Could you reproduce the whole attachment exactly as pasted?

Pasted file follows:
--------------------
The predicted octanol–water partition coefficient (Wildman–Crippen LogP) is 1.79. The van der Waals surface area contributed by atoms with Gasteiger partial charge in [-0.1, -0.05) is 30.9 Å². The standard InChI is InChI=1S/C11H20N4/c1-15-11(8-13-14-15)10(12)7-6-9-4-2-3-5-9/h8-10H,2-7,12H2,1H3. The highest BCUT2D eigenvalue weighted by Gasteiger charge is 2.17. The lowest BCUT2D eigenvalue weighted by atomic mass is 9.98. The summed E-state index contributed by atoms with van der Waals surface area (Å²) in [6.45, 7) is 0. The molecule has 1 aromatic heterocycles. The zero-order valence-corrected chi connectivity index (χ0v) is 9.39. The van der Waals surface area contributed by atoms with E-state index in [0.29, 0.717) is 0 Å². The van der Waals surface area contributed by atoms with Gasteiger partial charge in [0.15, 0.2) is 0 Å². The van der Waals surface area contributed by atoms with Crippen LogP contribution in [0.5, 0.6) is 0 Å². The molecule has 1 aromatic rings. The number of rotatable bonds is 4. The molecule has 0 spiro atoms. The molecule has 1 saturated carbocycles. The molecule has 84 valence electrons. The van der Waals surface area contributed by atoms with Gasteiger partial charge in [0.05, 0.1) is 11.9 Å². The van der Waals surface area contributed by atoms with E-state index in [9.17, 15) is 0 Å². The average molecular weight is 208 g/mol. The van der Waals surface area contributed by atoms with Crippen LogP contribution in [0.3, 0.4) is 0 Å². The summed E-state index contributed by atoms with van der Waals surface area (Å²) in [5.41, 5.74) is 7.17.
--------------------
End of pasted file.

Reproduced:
The predicted octanol–water partition coefficient (Wildman–Crippen LogP) is 1.79. The van der Waals surface area contributed by atoms with Gasteiger partial charge in [-0.1, -0.05) is 30.9 Å². The standard InChI is InChI=1S/C11H20N4/c1-15-11(8-13-14-15)10(12)7-6-9-4-2-3-5-9/h8-10H,2-7,12H2,1H3. The highest BCUT2D eigenvalue weighted by Gasteiger charge is 2.17. The lowest BCUT2D eigenvalue weighted by atomic mass is 9.98. The summed E-state index contributed by atoms with van der Waals surface area (Å²) in [6.45, 7) is 0. The molecule has 1 aromatic heterocycles. The zero-order valence-corrected chi connectivity index (χ0v) is 9.39. The van der Waals surface area contributed by atoms with E-state index in [0.29, 0.717) is 0 Å². The van der Waals surface area contributed by atoms with Gasteiger partial charge in [0.15, 0.2) is 0 Å². The van der Waals surface area contributed by atoms with Crippen LogP contribution in [0.5, 0.6) is 0 Å². The molecule has 1 aromatic rings. The number of rotatable bonds is 4. The molecule has 0 spiro atoms. The molecule has 1 saturated carbocycles. The molecule has 84 valence electrons. The van der Waals surface area contributed by atoms with Gasteiger partial charge in [0.05, 0.1) is 11.9 Å². The van der Waals surface area contributed by atoms with E-state index in [9.17, 15) is 0 Å². The average molecular weight is 208 g/mol. The van der Waals surface area contributed by atoms with Crippen LogP contribution in [0.3, 0.4) is 0 Å². The summed E-state index contributed by atoms with van der Waals surface area (Å²) in [5.41, 5.74) is 7.17.